“It surprises me that we still have to have this conversation but people still don’t understand the things they can and can’t engage in in the digital world in the workplace,” says Karen Gately, an acclaimed HR advisor.
“Some of the disrespectful, inappropriate stuff I see in email and online sharing of information is quite staggering and I can’t believe people still are not educated,” she continues.
While Gately is calling on HR professionals to clamp down on offensive online communication, she also says its vital employers don’t become too overbearing.
“HR needs to be careful not to be the fun police because that undermines our credibility and holds us back from engaging with our stakeholders,” she tells HRD.
“We need to educate people about the rules of engagement from a respect and decency perspective and we need to help leaders understand where the line is between having fun and a bit of banter because it’s all too easy to step across that line into bullying and inappropriate behaviour.”
Earlier this year, a junior banker was fired for sending “inappropriate messages” via Tinder – while the app was downloaded onto his personal phone, his employer had reportedly been paying the bill.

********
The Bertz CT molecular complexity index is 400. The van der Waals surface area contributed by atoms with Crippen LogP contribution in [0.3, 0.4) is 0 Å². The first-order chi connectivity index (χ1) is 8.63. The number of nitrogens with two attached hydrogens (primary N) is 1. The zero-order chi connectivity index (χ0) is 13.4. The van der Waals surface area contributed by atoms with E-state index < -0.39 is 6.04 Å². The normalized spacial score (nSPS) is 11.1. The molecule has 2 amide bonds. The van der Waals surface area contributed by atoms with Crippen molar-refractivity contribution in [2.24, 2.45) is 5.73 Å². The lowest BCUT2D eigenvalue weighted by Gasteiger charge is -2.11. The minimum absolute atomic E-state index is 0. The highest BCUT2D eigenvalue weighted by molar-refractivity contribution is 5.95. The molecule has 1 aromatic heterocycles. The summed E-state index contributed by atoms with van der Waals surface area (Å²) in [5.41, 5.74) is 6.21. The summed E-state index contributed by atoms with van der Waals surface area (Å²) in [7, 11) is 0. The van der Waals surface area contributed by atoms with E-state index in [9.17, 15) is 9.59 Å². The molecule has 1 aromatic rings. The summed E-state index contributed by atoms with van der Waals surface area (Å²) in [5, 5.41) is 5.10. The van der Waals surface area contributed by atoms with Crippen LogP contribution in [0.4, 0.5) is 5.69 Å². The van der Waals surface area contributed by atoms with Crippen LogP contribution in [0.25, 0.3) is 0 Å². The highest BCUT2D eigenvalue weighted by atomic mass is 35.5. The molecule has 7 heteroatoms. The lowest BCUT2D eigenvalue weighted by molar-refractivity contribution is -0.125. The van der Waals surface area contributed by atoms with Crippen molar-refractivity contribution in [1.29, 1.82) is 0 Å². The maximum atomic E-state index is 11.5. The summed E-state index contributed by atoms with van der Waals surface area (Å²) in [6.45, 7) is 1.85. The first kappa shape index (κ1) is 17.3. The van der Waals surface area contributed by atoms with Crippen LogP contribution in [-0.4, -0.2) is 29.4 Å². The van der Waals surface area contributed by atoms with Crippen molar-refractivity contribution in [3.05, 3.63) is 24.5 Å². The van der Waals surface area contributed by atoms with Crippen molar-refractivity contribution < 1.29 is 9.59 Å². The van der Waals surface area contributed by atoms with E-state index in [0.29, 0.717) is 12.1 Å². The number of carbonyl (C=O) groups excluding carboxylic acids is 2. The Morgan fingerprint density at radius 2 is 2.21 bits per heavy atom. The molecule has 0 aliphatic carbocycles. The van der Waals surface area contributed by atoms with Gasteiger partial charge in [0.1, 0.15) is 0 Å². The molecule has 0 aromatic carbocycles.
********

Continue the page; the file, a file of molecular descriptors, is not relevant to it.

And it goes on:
A senior exec with communication giant AT&T was also burned as a result of inappropriate digital communication back in 2015. Aaron Slator, who was president of content and advertising sales for AT&T, was dismissed after his executive assistant discovered a racist text message on his phone.
Gately – who was formerly the HRD for Vanguard Group, Asia Pacific – says leaders should be encouraging their employees to ask themselves one very important question before sending something which could be considered inappropriate.
“The measure of what we find unacceptable is different for each of us but employees should be asking themselves if they would be comfortable having this held up and exposed to the world,” she tells HRD.
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A senior leadership coach is urging HR professionals to hammer home their digital communication policies, saying many employees still don’t understand appropriate workplace boundaries.